The applicant, Mr. Piersack, was accused of murder. Mr. Van de Walle was a senior deputy of a prosecutor at that time. Although he was not directly in charge of the case, he handled communication with the court on the case. Couple of years later when the trial in Mr. Piersack’s case took place, the court trying it was presided over by Mr. Van de Walle who had become a judge. Mr. Piersack was convicted for murder.
Mr. Piersack claimed that the court by which he was convicted was not an "independent tribunal", violating his rights to fair trial.
The Court stated that impartiality normally denotes absence of prejudice or bias. In this context there is a distinction between a subjective approach, that is trying to ascertain the personal conviction of a given judge in a given case, and an objective approach, that is determining whether he offered guarantees sufficient to exclude any legitimate doubt in this respect. With regard to the objective even appearances may be of a certain importance. Any judge in respect of whom there is a legitimate reason to fear a lack of impartiality must withdraw, because the confidence which the courts must inspire in the public in a democratic society is at stake.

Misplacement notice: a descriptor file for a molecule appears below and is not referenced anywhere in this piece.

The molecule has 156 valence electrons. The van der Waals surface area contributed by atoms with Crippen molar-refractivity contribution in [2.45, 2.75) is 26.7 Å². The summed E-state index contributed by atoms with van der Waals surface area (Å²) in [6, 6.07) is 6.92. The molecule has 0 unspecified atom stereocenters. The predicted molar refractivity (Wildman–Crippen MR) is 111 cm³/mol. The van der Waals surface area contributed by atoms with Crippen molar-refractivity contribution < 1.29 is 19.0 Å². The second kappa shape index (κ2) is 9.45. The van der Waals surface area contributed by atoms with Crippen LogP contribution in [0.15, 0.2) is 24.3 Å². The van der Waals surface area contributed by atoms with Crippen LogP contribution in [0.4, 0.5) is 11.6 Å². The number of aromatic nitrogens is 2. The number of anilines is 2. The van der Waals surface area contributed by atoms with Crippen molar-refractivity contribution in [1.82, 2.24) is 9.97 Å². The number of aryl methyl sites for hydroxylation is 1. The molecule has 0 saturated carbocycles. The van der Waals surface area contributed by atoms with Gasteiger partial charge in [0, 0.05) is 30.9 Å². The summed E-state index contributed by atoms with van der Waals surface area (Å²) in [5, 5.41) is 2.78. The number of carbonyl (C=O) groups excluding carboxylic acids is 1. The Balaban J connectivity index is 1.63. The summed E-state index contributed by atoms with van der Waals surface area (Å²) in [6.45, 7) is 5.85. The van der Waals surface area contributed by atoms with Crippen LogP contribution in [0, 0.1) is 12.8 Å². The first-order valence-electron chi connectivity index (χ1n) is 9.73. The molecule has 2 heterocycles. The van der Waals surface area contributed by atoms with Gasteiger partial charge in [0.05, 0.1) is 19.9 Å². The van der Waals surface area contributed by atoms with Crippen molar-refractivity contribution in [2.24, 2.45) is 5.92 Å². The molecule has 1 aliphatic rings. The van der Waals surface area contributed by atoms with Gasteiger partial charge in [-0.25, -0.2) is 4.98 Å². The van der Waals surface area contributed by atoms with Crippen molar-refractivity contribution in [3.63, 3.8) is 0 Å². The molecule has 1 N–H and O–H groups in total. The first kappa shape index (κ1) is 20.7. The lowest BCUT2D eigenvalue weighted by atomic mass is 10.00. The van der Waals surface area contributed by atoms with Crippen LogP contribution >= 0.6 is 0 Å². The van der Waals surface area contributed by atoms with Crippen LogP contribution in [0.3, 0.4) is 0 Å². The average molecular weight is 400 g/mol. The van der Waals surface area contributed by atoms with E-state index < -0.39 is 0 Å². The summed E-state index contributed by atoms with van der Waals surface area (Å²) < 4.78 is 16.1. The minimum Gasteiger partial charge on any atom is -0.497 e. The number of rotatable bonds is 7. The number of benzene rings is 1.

In the case at hand, the Court noted that Mr. Van de Walle was not leading the investigation at any point, however he was the hierarchical supervisor of the deputies in charge of the file. In this capacity he was entitled to revise any written submissions to the court, giving advice on the approach in the case as well as points of law. This in the Court’s view was sufficient to find that the impartiality of the "tribunal" which had to determine the merits of the charge could appear open to doubt. Therefore there was a violation of Mr. Piersack’s right to a fair trial.